Italian Baroque Era Painter, ca.1571-1610
Italian painter. After an early career as a painter of portraits, still-life and genre scenes he became the most persuasive religious painter of his time. His bold, naturalistic style, which emphasized the common humanity of the apostles and martyrs, flattered the aspirations of the Counter-Reformation Church, while his vivid chiaroscuro enhanced both three-dimensionality and drama, as well as evoking the mystery of the faith. He followed a militantly realist agenda, rejecting both Mannerism and the classicizing naturalism of his main rival, Annibale Carracci. In the first 30 years of the 17th century his naturalistic ambitions and revolutionary artistic procedures attracted a large following from all over Europe.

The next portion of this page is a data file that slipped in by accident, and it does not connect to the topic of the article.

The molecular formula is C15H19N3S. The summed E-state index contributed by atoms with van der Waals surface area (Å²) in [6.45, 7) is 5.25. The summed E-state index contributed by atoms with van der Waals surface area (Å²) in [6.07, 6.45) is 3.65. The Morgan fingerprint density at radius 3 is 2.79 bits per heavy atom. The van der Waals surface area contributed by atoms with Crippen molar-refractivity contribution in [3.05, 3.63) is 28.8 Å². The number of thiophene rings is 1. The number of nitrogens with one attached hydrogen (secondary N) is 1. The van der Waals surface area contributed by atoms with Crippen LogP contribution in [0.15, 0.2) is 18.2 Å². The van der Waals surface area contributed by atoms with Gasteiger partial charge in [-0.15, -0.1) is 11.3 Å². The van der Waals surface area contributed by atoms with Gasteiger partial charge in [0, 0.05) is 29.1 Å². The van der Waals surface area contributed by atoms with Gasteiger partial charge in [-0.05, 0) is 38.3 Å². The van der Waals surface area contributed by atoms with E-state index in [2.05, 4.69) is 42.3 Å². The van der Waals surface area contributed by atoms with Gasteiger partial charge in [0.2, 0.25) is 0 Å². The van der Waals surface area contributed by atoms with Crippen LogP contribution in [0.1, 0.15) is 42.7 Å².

ID: 62375 St John the Baptist 94 x 131 cm Galleria Nazionale d'Arte Antica, Rome In around 1605 Caravaggio dealt with St. John the Baptist in two splendid compositions, one in the Kansas City Gallery, the other in the Galleria Nazionale di Arte Antica in Rome. The former is laid out vertically, the latter horizontally. Both lend themselves to a modernistic reading aimed at pointing out a certain air between contempt and arrogance. In effect what we are dealing with here are splendid exercises in modeling the body through the play of light and shadow. In the version now in Kansas City, the figure is set before a dense curtain of plants; in that in Rome, there is only the trunk of a cypress tree, on the left. Both are admirable feats of painting, and it is understandable that collectors competed with each other for the artist's works. Caravaggio in turn knew how to make apparently uninteresting religious themes into paintings desirable even for his aristocratic patrons.